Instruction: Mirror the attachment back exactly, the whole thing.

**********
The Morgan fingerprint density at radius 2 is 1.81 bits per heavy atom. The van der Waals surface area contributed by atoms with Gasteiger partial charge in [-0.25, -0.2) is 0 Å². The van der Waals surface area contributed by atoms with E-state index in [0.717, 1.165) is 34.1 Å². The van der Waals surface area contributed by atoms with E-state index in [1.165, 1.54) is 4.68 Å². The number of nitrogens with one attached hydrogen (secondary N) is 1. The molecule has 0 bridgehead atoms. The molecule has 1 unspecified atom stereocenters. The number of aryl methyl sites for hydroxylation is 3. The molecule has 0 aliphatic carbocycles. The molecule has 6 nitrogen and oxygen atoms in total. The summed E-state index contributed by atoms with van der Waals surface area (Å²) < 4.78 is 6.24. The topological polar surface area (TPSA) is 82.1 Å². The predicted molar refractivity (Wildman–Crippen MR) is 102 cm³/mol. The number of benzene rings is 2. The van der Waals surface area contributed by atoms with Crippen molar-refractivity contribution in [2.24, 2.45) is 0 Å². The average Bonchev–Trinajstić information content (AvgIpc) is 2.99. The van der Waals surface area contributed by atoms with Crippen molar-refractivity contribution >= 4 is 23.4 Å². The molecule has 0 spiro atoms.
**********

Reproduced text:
The Morgan fingerprint density at radius 2 is 1.81 bits per heavy atom. The van der Waals surface area contributed by atoms with Gasteiger partial charge in [-0.25, -0.2) is 0 Å². The van der Waals surface area contributed by atoms with E-state index in [0.717, 1.165) is 34.1 Å². The van der Waals surface area contributed by atoms with E-state index in [1.165, 1.54) is 4.68 Å². The number of nitrogens with one attached hydrogen (secondary N) is 1. The molecule has 0 bridgehead atoms. The molecule has 1 unspecified atom stereocenters. The number of aryl methyl sites for hydroxylation is 3. The molecule has 0 aliphatic carbocycles. The molecule has 6 nitrogen and oxygen atoms in total. The summed E-state index contributed by atoms with van der Waals surface area (Å²) < 4.78 is 6.24. The topological polar surface area (TPSA) is 82.1 Å². The predicted molar refractivity (Wildman–Crippen MR) is 102 cm³/mol. The number of benzene rings is 2. The van der Waals surface area contributed by atoms with Crippen molar-refractivity contribution in [2.24, 2.45) is 0 Å². The average Bonchev–Trinajstić information content (AvgIpc) is 2.99. The van der Waals surface area contributed by atoms with Crippen molar-refractivity contribution >= 4 is 23.4 Å². The molecule has 0 spiro atoms.